The only lingering effects from my condition are migraines. The usual cause of a migraine is masculine energy pushing and driving on its own, without seeking any outside emotional support. Once I allow myself to feel, and actually listen to what I need and want in that moment, the migraine will go away.



We work our whole lives putting up walls to protect ourselves. We strive to be independent and, in so doing, completely shut ourselves off from the world. One of the biggest lies we perpetuate is that being a leader means having all the answers. The truth is, we can’t succeed in life without others. Operating purely from our masculine energy is unsustainable. Everything produced out of a place of protection is from a scarcity mindset. When you’re constantly in survival mode, you can’t tap into anything else, like creativity. And as I learned the hard way, your body isn’t designed to operate solely on masculine energy. Sooner or later, it will start to break down and force you to face what it is you’re running from.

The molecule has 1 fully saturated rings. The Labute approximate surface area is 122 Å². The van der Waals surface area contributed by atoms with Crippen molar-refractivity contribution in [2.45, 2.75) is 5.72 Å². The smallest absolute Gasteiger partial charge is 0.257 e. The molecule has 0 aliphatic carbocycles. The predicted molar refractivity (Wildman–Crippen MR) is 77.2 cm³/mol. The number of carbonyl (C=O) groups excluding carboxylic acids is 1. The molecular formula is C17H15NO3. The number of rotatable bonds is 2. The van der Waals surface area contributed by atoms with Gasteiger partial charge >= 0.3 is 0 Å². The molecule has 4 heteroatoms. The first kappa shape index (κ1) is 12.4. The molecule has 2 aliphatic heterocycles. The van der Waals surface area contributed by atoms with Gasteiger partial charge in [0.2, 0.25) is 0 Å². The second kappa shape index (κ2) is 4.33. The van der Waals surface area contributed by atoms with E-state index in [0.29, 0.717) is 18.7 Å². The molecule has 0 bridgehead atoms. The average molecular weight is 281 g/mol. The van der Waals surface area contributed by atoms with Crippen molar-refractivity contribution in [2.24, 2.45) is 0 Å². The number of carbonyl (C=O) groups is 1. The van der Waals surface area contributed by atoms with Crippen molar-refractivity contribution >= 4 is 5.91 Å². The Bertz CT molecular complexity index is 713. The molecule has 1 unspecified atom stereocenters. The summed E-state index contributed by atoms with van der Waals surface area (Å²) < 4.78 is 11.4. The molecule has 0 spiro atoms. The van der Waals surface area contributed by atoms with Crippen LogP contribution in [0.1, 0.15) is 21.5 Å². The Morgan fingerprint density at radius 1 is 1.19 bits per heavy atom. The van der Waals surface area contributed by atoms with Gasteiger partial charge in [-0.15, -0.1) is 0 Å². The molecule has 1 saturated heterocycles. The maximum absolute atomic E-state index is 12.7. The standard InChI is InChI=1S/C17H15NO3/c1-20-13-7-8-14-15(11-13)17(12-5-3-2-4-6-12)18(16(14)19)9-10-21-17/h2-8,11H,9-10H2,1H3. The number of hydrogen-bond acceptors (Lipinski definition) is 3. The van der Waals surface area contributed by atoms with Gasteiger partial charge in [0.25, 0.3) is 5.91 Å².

Are you ready to take down your walls and actually have the things you want without feeling like you have to fight to get them? It’s scary slowing down and listening to yourself. It’s scary being vulnerable and letting others contribute to us. I’m here to tell you that both things are possible, and that you owe it not only to yourself but to those around you to start learning to access your feminine energy. By allowing yourself to receive, by listening to yourself and staying connected to what you really want (not just what other people are expecting from you), you will be happier in all aspects of your life, including your business.



Resources:


• Take this quiz by Tony Robbins to find out what you’re leading with!

• Connect with Christine:




29 views0 comments